We will now incorporate this information by assigning causes and actions to the QC chart. You will notice that the data set Cover.sta contains two blank variables Causes and Actions that will be used to specify unique codes and text values that describe the causes/actions that have been taken.

Note that you could set up specific numeric codes and text values before you start the analysis in order to specify predefined "frequent" causes (e.g., 1 for gage error, 2 for operator error, 3 for valve defect, etc.). However, this is not absolutely necessary as you can specify codes for causes and actions as you examine the QC chart interactively.

Although we could use the buttons on the Brushing tab we will now use the graphical brushing mode in order to assign causes and actions. Click the Brush button in the lower part of the Results dialog to display the Brushing Commands dialog.

Move the cursor over sample 2 until the cursor changes into a cross-hair-style brushing cursor. If you leave the cursor in the same position for a moment (without pressing a mouse button), you will notice that a small yellow box containing sample statistics will be displayed.

Click the Assign/remove cause button. In the resulting variable selection dialog select variable Causes in the first variable list and variable Actions in the second variable list and click OK.

In the Assigning a Cause dialog click the Specify a new cause button and on the Specify text labels for dialog click the New button. In the Edit text label dialog, enter the string "Gage problem" in the text field and click OK and OK again to return to the Assigning a Cause dialog. Because sample 2 is only out-of-control in the R chart, select the R or S (MR/MS) chart option button under Assign cause to. Then click OK (assign). Your chart should now contain a descriptive label "Gage problem" for the second sample in the R chart.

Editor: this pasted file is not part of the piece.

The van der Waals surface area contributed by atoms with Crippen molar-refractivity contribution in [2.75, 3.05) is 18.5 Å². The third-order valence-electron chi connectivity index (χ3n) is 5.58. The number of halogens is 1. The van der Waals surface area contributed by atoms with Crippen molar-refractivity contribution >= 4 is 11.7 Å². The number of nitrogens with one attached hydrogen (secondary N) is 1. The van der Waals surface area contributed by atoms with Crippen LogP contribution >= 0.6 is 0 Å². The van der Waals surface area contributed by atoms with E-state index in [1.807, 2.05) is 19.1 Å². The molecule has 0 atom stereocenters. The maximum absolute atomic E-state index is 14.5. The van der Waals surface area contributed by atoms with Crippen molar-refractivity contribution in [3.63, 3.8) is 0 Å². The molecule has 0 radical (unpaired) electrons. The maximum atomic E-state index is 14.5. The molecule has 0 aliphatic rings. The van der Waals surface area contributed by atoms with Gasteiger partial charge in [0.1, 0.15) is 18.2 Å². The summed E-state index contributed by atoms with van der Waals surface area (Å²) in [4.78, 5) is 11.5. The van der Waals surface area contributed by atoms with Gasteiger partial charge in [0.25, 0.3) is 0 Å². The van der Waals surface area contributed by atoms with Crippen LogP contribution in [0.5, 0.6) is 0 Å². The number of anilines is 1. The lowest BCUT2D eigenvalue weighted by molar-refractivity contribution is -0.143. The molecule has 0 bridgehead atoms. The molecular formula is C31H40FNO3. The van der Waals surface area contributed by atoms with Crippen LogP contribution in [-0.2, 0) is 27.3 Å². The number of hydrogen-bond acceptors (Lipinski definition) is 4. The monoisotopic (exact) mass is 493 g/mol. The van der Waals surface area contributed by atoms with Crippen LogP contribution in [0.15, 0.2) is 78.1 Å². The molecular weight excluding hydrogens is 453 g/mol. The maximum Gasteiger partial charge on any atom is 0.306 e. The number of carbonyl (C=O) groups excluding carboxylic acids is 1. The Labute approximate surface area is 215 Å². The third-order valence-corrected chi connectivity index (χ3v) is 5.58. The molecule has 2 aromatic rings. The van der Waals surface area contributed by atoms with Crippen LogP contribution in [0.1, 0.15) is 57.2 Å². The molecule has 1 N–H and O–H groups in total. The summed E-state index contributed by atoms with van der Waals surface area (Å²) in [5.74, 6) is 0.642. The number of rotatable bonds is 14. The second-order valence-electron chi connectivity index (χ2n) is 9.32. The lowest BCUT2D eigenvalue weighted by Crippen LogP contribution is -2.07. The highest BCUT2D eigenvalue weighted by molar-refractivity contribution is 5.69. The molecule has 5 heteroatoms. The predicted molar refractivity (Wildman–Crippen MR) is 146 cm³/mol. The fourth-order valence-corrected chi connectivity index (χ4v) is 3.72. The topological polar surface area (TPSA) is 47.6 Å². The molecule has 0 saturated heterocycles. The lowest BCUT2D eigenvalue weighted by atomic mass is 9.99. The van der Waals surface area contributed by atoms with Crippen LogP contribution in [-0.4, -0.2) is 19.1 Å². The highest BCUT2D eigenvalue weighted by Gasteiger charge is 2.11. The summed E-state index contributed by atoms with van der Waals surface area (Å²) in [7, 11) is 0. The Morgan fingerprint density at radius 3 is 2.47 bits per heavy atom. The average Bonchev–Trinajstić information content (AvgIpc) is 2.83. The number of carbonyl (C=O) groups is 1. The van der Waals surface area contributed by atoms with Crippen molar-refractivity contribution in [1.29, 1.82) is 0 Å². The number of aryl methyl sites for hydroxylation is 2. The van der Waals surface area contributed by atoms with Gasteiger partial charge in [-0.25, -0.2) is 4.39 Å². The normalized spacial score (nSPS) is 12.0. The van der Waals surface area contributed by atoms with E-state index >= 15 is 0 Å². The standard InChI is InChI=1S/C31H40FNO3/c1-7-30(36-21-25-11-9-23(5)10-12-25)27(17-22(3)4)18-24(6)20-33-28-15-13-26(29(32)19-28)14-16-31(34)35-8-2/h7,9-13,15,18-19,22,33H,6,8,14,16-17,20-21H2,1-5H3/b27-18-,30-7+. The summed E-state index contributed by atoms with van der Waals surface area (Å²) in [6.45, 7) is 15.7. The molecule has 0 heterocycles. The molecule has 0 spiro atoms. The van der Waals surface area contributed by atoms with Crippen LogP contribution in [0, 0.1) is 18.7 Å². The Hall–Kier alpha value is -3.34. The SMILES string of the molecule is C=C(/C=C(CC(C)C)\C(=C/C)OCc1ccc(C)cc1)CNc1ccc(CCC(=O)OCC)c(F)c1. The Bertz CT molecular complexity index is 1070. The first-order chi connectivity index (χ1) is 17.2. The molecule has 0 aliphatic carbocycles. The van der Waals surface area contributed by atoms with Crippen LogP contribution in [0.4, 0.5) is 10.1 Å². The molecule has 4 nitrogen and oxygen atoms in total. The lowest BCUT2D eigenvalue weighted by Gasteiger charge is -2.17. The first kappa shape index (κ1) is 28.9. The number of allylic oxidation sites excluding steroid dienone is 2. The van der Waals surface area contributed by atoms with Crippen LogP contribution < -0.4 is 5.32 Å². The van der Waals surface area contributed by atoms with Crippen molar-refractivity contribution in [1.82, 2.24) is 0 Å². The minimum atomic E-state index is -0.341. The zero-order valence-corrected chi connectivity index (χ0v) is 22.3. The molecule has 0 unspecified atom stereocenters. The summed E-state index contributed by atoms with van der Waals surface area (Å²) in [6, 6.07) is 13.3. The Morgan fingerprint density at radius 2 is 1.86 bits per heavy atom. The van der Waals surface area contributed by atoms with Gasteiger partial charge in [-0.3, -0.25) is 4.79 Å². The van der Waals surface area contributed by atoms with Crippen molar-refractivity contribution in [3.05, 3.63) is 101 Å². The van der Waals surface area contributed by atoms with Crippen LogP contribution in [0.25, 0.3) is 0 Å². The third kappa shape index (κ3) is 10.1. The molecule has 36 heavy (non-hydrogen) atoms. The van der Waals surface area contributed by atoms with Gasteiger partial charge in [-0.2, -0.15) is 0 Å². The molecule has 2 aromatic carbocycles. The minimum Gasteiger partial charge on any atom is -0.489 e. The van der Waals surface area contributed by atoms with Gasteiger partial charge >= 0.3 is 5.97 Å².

You can proceed in the same manner for assigning a cause for sample 19. Note that you could also assign actions to be taken by clicking the Assign/remove action button on the Brushing Commands dialog. After you are done, your graph may look like this:

Note that the codes for the different causes and actions will be stored in the variables that you selected for assigning causes and actions.

If you would like to replicate this example analysis at a later time, you may want to delete those codes from data file before you start again.

Excluding individual samples from calculations. Finally, we may want to exclude samples 2 and 19 from the computation of the center line and the control limits, since they represent "special cause variation" and we would prefer to base our control chart parameters on "common cause variation" only. For a description of these two concepts, see the Introductory Overview.

On the Brushing tab of the results dialog select sample 2 from the field under Include/exclude samples. Then press the CTRL key on your keyboard and click on sample 19. Both samples should be selected now.

Now select the checkbox Exclude from computations. In the resulting variable selection dialog, select variable Exclude and click OK. The graph will be updated, and you will notice that the point markers for sample 2 and 19 are different, indicating that they are excluded from the computation of the control limits and the center line. Note that you could remove these points from the graph (and computations) by selecting Exclude (drop) from graph.

You will also notice that the control limits and the center line have changed (slightly) after excluding the two samples. This can be easily verified by including them again by selecting the check box Include in computations.

See also QC Chart Examples.